Still Me (Magill's Literary Annual 1991-2005)
Still Me is arranged in a sophisticated manner. The author begins with a detailed account of the jumping accident that left him totally paralyzed. Then, in the manner of some motion pictures such as Citizen Kane (1941), he flashes back in time to his early childhood to begin a fairly comprehensive autobiography. Chapters dealing with his painful physical and psychological adjustment to his quadraplegia are interspersed with chapters dealing with his vigorous, successful life before his accident. He had aspired to be an actor from the time he was in high school, and he went about building a career with the single- minded determination and perfectionism that characterized almost everything he did.
Appropriately enough for a person who is best known to the public through his images on film, the book is filled with photographs. These black-and-white snapshots tell a story in themselves. They show the handsome, athletic, outdoor-loving Reeve sailing his beautiful yacht the Sea Angel on Narragansett Bay, riding thoroughbred horses, and engaging in many other strenuous activities, including skiing, long-distance bicycling, baseball, and scuba diving. There are shots of Reeve playing various roles on stage and screen, shots of him standing proudly in front of his private airplane, and one of him being presented to Queen Elizabeth. There are pictures of Reeve’s young son Will and of Matthew and Alexandra, the two children he had with his long-term lover Gae Exton. The photographs also show him bound to his motorized wheelchair, completely dependent on others, unable to move any part of the impressive 6-foot, 4-inch, 220-pound body that had once helped win him the role of Superman.
Reeve became interested in horseback riding when he played the dashing cavalry officer Count Vronsky in Anna Karenina (1985), a film version of Leo Tolstoy’s great romantic novel. It was characteristic of Reeve, as it is of many dedicated actors, to develop a complete identification with the character he played. He began taking riding lessons from professionals, determined to excel as a horseman, just as he had always excelled in everything he had attempted. Although he had been allergic to horses as a child and had no previous riding experience, he eventually became exceptionally competent and confident—perhaps overconfident.
On Memorial Day in 1995, at an equestrian competition in Culpeper, Virginia, his carefully trained thoroughbred horse Buck inexplicably balked at a relatively easy hurdle. Reeve was thrown over the horse’s neck with his hands tangled in the bridle, preventing him from breaking his fall when he landed. The impact snapped his two top cervical vertebrae (designated in medical terminology as “C1” and “C2”). This is called the “hangman’s injury” because it is the kind of break that occurs when the condemned man falls through the trapdoor and the noose snaps tight. Reeve immediately found himself totally paralyzed and unable to breathe. If paramedics had not arrived within minutes to apply artificial respiration with an “ambu bag,” he would have been permanently brain- damaged or dead.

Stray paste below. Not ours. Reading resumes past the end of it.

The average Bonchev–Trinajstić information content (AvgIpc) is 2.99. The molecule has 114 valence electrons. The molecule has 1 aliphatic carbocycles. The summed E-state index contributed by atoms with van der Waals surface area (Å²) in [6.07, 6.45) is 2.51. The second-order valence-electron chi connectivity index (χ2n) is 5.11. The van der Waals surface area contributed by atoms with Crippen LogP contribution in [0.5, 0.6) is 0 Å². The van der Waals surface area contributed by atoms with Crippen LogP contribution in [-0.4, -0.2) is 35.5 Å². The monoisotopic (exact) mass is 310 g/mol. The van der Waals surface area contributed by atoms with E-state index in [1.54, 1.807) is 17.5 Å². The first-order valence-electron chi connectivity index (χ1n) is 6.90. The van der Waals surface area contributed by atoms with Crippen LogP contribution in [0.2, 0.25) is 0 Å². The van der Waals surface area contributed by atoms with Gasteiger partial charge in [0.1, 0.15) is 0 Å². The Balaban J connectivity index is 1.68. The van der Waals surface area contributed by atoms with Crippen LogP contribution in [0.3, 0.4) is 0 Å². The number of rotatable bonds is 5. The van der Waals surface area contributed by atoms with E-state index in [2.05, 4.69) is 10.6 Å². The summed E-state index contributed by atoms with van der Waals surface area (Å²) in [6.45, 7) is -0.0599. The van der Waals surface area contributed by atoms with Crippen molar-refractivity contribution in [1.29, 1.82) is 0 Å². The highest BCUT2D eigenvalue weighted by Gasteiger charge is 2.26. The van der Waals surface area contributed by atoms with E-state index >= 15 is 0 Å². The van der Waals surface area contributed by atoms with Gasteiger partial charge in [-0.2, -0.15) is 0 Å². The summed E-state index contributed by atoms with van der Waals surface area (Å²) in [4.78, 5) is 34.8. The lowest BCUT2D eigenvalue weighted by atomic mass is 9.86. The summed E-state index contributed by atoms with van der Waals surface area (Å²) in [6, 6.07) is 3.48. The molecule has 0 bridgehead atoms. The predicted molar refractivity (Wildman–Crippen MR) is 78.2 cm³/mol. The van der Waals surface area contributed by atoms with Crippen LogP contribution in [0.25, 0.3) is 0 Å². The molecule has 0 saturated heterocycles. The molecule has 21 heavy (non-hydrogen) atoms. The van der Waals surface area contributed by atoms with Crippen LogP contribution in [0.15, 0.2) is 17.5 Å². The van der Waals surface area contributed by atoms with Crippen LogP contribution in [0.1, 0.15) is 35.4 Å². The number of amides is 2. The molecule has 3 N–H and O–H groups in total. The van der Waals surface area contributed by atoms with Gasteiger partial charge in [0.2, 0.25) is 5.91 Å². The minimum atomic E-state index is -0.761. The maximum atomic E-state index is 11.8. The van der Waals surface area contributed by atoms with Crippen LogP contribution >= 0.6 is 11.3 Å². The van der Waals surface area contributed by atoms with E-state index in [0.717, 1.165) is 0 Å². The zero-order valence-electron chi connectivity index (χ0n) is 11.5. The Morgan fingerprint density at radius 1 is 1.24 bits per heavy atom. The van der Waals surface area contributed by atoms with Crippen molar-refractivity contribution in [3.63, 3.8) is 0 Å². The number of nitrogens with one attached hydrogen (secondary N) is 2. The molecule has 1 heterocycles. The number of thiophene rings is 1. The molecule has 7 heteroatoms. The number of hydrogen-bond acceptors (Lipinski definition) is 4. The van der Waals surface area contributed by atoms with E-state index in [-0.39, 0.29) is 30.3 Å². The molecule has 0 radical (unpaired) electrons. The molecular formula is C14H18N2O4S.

Fortunately for Reeve, he had by this time become a wealthy man, thanks mainly to his starring roles in the four Hollywood movies about the mighty comic-strip character Superman, who could leap over skyscrapers and run faster than a speeding locomotive. As a serious actor who had many friends in the legitimate theater, Reeve was always a bit embarrassed about playing such a flamboyant role; but his good looks, dark hair, and powerful physique made him the ideal candidate. He says little about his Superman experiences in his autobiography except that he tried his best to relate to the role by giving gentleness and vulnerability to Superman and Cary Grant-like charm to Superman’s alter ego, Clark Kent. He flatly rejected any invitation to mock the Superman character or “send him up.”
No doubt Reeve had grown a little tired of having friends and strangers calling him “Superman.” He may have overheard cruel jokesters asking how Superman could break his neck on a jump that twelve-year-old girls in riding outfits would take with aplomb. It was the Hollywood money, however, that made it possible for Reeve to get the expensive operations, therapy, and round-the- clock care he ultimately needed in order to stay alive and have a chance to recuperate. Although he has a long résumé of stage and screen credits, it was his international fame as Superman that brought him the attention he needed to carry on his philanthropic projects after he became paralyzed....
(The entire section is 1898 words.)
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